Went out last night to take a look around
Met little Sadie and I blowed her down
Went right home, went to bed
Forty-four smokeless under my head
Woke up the next morning about half past nine (note 1)
The hacks and the buggies all standing in line
The gents and the gamblers standing all around
Taking little Sadie to her burying ground
Well I began to think what a deed I'd done
Grabbed my hat and away I run
Made a good run, but a little too slow
They overtook me in Jericho
I'm standing on the corner reading a bill (note 2)
Along came the sheriff from Thomasville
Says "Young man, is your name Brown?
Remember the night you blowed Sadie down?"
Oh, yes sir, my name is Lee (note 3)
I murdered little Sadie in the first degree
First degree and the second degree
Got any papers woould you read 'em to me
Well they took me downtown all dressed in black
Put me on the train and sent me back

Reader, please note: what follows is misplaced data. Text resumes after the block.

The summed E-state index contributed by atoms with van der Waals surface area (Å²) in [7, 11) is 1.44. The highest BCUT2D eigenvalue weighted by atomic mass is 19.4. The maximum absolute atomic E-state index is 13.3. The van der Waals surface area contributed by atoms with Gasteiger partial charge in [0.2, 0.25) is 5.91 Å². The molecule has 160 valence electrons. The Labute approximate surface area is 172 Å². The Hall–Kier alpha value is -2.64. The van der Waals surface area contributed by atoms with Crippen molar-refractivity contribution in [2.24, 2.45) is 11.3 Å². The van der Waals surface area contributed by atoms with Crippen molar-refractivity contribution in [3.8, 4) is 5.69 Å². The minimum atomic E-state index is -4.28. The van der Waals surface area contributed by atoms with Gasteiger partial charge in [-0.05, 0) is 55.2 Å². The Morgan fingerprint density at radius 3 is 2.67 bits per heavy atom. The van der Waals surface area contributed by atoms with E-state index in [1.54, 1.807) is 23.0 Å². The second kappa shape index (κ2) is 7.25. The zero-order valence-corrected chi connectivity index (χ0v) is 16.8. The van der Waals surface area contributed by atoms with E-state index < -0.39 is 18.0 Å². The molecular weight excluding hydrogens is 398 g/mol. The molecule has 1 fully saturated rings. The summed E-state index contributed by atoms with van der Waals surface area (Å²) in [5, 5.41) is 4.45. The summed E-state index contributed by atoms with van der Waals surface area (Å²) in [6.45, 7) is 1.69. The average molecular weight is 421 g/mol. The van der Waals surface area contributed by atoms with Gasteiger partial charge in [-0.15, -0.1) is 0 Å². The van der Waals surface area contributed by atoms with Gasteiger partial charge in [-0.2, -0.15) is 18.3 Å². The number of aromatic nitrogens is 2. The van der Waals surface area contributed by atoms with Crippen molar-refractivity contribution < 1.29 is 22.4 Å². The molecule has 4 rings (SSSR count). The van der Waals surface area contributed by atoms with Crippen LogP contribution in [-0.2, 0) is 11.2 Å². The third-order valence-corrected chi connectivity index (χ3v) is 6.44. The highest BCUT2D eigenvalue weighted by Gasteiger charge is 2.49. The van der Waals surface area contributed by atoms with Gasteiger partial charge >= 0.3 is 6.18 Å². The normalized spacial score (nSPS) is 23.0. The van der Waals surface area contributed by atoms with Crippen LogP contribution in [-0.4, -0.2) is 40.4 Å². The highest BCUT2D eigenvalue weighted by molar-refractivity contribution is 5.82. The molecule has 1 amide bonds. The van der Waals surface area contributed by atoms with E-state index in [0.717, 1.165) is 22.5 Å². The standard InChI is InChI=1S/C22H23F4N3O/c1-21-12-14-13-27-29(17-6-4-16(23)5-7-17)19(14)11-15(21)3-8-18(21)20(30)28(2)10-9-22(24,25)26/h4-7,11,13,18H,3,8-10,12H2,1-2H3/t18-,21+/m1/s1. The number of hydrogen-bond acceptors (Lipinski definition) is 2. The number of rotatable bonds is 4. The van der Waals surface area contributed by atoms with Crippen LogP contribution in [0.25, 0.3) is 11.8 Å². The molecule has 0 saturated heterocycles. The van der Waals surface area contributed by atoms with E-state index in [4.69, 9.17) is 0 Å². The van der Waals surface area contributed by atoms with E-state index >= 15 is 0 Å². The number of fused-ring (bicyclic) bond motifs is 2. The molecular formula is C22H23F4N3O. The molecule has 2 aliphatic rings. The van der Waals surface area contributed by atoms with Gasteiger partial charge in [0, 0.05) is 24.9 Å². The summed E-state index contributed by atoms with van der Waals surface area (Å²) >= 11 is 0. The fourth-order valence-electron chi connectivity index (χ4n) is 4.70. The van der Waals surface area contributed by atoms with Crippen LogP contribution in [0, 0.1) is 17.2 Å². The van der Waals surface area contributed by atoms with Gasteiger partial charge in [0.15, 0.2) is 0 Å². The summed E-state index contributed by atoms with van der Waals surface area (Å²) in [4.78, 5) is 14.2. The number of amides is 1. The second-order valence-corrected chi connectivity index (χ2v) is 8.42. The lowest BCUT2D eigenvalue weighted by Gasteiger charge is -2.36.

Sent me back to the county jail
I had nobody for to go my bail
The judge and the jury they took the stand
The judge held the paper in his right hand
Forty-one days, forty-one nights
Forty-one years to wear the ball and stripes
This was played half a dozen times in all by the Dead (and also by Garcia solo or with David Grisman). The lyrics below are a composite from versions in 1969/70 and on the "Pizza Tapes". They represent the fullest version sung: when played by the Dead in 1980 there were fewer verses.
(1) this verse is on the "Pizza Tapes" but I don't think Garcia sang it with the Dead
(2) some lyric versions have this as "ringing my bell", but that seems to be a mis-hearing of "reading a bill" or "reading my bills"
(3) this is a verse the Dead sang in 1969/70. On the "Pizza Tapes", Garcia sings the "judge and jury" verse here (as well as at the end). I think this is a mistake - the verse about bail should come before the verse about the trial!